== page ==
Platelet Rich Plasma (PRP)
WHAT IS PRP?
Platelet Rich Plasma is composed of plasma with a high concentration of white blood cells (WBC) and platelets containing growth factors. The WBCs help fight infections, while the platelets help clot the blood and contain the powerful growth factors needed to start the healing process. A normal platelet count is 150,000 – 350,000. PRP contains 3-6 times that number and sometimes more.
Surgeons now have a tool to significantly enhance the healing process and speed up recovery time. When we undergo surgery or sustain any kind of wound, our bodies go through a lengthy healing process. Our bodies call up natural healing factors, but sometimes that is not enough.
PRP helps jumpstart the healing process because it is a concentration of your own autologous platelets, which have reservoirs filled with powerful growth factors and healing agents. To get PRP, we obtain a small amount of your blood, 1-2 oz, then separate and concentrate the platelets. Your surgeon then applies the concentration of platelets to your wound, surgical site, or injury site.
In many different surgical specialties, the data shows that PRP accelerates the healing process, slows or stops post-operative oozing, reduces blood loss, accelerates bone regeneration, helps tendons and ligaments repair more quickly, reduces inflammation, and decreases postop time.
PRP Growth Factors:
Your platelets release healing proteins called growth factors. There are many growth factors with varying responsibilities, however, cumulatively they accelerate tissue and wound healing. Therefore, after increasing the baseline concentration of these platelets, we are able to deliver a powerful dose of growth factors that can dramatically enhance the healing process.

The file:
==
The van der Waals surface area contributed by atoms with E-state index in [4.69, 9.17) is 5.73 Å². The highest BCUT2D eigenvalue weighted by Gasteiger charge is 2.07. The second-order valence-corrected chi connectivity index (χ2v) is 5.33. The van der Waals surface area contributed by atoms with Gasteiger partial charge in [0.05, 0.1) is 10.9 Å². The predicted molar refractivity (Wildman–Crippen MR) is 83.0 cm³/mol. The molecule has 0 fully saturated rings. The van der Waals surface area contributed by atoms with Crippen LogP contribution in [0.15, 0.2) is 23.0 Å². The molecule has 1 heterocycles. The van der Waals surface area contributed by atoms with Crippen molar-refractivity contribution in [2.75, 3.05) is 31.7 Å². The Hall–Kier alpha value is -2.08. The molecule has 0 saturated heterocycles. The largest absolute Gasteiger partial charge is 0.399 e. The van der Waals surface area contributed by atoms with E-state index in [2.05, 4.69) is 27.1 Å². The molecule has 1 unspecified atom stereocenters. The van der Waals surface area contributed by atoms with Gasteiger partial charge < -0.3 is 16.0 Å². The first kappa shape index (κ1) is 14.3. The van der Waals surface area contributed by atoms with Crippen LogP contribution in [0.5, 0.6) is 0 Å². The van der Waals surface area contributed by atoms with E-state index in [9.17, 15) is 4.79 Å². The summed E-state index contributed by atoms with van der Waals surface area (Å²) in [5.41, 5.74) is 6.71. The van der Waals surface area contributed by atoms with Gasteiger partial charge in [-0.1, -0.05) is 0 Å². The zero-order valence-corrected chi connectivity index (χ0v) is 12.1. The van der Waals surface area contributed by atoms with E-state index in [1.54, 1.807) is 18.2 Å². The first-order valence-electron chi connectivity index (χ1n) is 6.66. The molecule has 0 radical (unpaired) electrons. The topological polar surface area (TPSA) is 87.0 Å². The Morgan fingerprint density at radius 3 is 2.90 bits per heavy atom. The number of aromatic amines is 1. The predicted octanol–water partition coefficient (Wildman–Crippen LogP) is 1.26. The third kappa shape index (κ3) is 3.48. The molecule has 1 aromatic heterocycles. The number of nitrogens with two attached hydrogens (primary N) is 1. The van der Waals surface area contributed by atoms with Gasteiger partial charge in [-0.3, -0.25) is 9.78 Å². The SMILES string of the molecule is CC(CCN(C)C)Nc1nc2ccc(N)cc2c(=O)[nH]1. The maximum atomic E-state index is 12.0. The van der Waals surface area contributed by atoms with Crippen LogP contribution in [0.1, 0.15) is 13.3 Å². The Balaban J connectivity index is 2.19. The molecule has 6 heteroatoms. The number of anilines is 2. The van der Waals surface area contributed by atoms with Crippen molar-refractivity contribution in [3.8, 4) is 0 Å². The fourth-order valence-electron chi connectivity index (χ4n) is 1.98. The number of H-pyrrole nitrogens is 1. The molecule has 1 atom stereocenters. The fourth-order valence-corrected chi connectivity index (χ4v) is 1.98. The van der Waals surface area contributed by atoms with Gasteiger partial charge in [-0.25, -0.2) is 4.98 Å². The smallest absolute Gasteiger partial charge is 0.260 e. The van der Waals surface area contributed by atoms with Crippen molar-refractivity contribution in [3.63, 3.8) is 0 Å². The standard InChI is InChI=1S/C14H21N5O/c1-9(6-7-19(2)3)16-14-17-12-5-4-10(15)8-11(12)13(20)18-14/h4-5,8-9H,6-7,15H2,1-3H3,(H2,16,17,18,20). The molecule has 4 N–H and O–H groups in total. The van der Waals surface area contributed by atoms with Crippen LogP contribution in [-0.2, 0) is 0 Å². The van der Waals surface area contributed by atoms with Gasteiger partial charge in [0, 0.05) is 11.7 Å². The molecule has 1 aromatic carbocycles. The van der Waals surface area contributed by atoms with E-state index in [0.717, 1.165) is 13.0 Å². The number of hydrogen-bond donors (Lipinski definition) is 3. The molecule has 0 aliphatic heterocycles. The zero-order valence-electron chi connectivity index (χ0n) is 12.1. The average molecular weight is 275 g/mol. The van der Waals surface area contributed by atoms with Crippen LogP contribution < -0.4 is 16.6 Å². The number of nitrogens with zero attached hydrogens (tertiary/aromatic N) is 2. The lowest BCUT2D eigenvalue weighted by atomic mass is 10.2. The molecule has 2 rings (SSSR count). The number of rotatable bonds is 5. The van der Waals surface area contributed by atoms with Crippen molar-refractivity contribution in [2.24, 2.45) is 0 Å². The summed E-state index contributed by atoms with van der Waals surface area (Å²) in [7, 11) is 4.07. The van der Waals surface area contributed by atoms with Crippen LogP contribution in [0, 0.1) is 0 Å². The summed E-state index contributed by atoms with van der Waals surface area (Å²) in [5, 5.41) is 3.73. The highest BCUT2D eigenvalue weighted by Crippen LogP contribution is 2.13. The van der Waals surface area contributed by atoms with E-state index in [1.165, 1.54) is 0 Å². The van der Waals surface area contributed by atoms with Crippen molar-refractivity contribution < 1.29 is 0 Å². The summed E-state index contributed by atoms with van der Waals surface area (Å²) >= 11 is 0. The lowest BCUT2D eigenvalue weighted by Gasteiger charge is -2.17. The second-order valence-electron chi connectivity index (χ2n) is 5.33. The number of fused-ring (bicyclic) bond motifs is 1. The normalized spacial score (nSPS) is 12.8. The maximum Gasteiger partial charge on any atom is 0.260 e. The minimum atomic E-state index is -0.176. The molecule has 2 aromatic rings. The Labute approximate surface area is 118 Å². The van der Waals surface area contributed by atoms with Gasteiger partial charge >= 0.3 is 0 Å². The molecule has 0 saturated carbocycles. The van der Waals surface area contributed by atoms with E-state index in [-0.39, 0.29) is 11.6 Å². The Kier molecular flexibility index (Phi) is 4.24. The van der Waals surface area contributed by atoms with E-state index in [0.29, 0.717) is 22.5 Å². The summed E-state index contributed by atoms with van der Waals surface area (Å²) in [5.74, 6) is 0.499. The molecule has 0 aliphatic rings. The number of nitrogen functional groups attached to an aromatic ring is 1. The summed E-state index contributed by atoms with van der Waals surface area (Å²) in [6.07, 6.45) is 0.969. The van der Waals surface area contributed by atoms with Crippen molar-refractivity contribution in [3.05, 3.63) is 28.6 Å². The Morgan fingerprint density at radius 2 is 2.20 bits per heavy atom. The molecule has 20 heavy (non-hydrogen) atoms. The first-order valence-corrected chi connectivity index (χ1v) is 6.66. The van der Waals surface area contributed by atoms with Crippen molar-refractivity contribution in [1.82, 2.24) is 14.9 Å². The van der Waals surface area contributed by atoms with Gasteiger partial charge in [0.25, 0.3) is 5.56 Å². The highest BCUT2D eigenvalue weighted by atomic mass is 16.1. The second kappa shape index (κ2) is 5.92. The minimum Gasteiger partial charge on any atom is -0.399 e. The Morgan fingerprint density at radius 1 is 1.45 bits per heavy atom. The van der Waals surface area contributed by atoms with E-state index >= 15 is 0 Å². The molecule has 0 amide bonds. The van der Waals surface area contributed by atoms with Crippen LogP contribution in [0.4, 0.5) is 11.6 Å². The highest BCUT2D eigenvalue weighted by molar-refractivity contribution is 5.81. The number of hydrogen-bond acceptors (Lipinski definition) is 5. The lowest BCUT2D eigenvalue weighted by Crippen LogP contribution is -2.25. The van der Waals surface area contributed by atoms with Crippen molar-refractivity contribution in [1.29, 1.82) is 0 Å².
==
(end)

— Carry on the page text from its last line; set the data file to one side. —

In summary, PRP growth factors: promote the growth of specific types of cells and tissues, increase the development of new blood cells, accelerate bone regeneration, and initiate connective tissue.
Where can PRP be used? PRP can be used in almost any surgical specialties where tissue or bone has been injured, cut, or bruised, such as in orthopedics, pain management, and wound care.
How is PRP applied?
The use of PRP varies from procedure to procedure and can be applied in a variety of ways. Generally, it is sprayed on topically at the end of the procedure to control post-op oozing, to fixate small bone graft material, and spread the concentrated growth factors under and around soft tissue and tissue grafts. PRP can also be injected into an injury site without an incision to help the injury site heal. The presence of a high concentration of platelets starts and accelerates the healing process and reduces post-operative swelling, bruising, scarring and pain.
Who makes PRP?
Most of the time, blood is drawn by a nurse or other qualified healthcare professional. An ABR technician is specifically trained in the proper application and use of PRP and then processes the blood. Our technician will assist and advise the surgeon in the proper application of PRP. The process takes approximately 15-20 minutes.
Who can benefit from PRP?
Anyone, from professional athletes to those who enjoy recreational activities or whose wounds are difficult to heal, can benefit from PRP. If you have been told you need surgery for your ailment, PRP may be a way to avoid costly surgery.